Mr McGrady

  150.  Generally, in my constituency office I receive many complaints about what parents consider to be an unacceptable delay between the issue of a referral and a formal statement. This is a period which is obviously very stressful for the family and is detrimental to the child both educationally and physically. I would like to know what is the length of time on average between the initial referral to the statement being made. Is there any hope that this time lag can be shortened or indeed virtually abolished?
  (Dr Telford)  That relates to one of the supplementary questions that we were asked, and I think we were all squirreling around trying to get an answer for the Committee. Over the last week, we have taken a random sample from across our trust areas and we found that the average time lag between referral and assessment report being produced is 5.8 weeks, with the statutory limit being six weeks. We think you would probably be pleased with that.

  151.  That sounds like a massaging of statistics!
  (Dr Telford)  I have to say that that is an average figure and, as you would expect, almost 80 per cent of those records we sampled were completed within six weeks and 90 per cent were completed within eight weeks. I think the approach we adopted was similar to a random sampling approach which we read about in the Northern Ireland Audit Office report when they were trying to do a similar assessment, because we have not had time to look at every individual record. Sometimes there are delays because parents of children do not come along and attend their appointments, sometimes there is delay in getting consent, and there are practical organisational problems. But we were actually quite pleased when we had taken that random sample and looked at that. So we thought we would tell you that with pleasure this morning if you asked about it!

Mr McGrady:  The moral of the story is that I am getting the complaints about cases which are not taking 5.8 weeks. I hope that will improve dramatically for all cases. Thank you, Chairman.


  152.  I will add one footnote to Mr McGrady's question. If 10 per cent are taking more than eight weeks and the average is 5.8 it suggests quite a number are actually done reasonably quickly. On the other hand, the margin of 0.2 of a week, which I have not even bothered to calculate, is a narrow margin and it must make for an element of excitement as you come up to the deadline. However, deadlines are things with which Members of Parliament are themselves familiar and this Committee has been given something of a deadline because the Secretary of State is going to hold a press conference on the other side of the divider shortly. We are extremely grateful to you for having come, we are extremely grateful for the preparation which went into the material you sent us in advance, we are extremely grateful for the way in which you have answered our questions today. I will conclude with one final question which I have asked others on other occasions, is there any question which you were surprised we did not ask?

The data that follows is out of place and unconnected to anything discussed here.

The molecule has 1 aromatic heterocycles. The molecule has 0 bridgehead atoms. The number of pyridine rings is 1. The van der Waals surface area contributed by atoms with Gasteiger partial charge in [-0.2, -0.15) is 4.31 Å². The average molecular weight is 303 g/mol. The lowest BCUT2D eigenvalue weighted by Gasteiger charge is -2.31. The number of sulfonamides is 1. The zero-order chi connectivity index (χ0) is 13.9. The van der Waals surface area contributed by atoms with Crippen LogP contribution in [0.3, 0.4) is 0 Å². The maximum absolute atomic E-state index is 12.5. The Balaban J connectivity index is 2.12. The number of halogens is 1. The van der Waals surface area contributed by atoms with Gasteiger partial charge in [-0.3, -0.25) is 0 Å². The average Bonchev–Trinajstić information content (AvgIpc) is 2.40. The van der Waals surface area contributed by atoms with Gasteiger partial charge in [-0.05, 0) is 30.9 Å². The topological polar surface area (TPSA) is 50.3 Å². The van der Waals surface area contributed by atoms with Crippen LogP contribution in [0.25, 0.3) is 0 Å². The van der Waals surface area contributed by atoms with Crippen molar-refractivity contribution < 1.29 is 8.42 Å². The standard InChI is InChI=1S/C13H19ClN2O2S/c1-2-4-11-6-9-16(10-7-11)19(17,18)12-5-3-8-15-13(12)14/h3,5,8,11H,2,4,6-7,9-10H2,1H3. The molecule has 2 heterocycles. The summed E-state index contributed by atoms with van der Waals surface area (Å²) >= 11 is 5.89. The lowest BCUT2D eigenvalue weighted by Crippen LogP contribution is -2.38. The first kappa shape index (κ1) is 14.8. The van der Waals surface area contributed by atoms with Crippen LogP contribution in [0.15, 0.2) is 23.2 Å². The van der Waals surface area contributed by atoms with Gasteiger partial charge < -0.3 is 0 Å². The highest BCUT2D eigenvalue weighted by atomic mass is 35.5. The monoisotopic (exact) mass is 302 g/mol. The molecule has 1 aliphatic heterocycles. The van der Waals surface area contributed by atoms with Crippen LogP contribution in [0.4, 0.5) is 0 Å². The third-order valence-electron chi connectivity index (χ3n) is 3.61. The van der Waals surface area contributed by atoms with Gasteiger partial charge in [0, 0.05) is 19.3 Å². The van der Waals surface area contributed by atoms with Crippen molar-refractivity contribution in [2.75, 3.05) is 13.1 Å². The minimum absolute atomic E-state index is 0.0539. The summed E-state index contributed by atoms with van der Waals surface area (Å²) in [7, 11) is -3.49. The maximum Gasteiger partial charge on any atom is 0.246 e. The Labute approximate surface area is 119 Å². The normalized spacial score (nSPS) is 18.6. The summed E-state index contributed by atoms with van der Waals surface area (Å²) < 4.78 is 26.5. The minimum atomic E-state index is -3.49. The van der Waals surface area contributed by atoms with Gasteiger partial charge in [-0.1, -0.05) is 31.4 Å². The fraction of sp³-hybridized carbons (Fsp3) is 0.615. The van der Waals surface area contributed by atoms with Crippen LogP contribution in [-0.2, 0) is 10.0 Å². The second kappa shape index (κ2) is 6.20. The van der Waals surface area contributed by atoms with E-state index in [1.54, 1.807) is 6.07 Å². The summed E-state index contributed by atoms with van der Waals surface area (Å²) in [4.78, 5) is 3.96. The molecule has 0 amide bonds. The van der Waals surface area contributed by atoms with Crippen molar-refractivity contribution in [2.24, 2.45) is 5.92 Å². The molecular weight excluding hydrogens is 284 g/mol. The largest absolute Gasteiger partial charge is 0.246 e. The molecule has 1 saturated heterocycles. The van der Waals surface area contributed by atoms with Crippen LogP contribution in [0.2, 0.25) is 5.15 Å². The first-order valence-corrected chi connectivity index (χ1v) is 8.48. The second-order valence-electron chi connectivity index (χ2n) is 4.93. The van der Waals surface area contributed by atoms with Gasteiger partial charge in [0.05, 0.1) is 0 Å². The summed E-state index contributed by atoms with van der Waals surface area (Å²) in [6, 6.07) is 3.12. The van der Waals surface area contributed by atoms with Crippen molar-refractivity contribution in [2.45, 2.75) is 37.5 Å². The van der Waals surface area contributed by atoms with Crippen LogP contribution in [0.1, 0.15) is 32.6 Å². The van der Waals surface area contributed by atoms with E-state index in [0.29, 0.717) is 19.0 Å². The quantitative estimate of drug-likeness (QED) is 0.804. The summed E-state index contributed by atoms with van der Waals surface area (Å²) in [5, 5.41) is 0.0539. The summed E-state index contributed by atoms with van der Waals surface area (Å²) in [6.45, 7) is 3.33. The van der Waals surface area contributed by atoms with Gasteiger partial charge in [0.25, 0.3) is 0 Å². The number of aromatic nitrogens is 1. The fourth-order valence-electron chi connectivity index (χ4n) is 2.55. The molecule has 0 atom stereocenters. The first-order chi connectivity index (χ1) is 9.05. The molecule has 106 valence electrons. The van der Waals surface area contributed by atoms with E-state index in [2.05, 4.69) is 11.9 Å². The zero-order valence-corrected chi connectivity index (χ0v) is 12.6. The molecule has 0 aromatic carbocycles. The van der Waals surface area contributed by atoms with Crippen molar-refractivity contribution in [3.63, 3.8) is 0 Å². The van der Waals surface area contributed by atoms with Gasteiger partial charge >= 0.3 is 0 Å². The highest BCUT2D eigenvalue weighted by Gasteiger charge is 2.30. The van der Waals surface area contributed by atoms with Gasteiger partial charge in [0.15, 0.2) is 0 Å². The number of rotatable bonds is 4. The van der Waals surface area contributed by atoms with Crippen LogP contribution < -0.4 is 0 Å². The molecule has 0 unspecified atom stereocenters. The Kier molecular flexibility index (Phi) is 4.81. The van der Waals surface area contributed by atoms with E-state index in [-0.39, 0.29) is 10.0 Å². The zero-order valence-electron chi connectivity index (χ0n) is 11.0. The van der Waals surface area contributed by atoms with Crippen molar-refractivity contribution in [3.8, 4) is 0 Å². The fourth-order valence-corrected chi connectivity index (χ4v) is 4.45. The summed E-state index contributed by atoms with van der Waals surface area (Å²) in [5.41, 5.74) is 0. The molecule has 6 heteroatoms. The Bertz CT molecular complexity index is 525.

(Mr MacDonnell)  I am sure we can think of a lot, Chairman, but I am not going to tell you what they are! May I conclude from our side by thanking you for taking the time to hear us. I did say at the outset, and I want to re-emphasise it, how delighted we were this subject is on your agenda. I was struck as I was driving here through the rain this morning by the main item on the news which was about the need to increase the capacity in the Royal Victoria Hospital so people can have their hips pinned faster, particularly elderly people, and I was thinking, does that not contrast with the other end of the spectrum, and yet we are responsible for both ends of that spectrum and everything in between. I want to assure you, and you did touch on it subtly in your comments in the middle, that we would hope the report which is produced at the conclusion of this will help us to give priority in the clamour for resources from all parts of health and social services to this very important area. It does touch on the questions which Mr Robinson and Mr Beggs were particularly hinting at, we must not hide behind these fine agreements, we have to resource them adequately and we reassure you again that we are working with our colleagues in education intensively. At the end of the day, we have to make very difficult decisions to put our money behind the agreements to augment the service in the way that you and I would like to see happen. I would like to leave you with that last comment. Thank you very much.

Chairman:  Thank you very much indeed.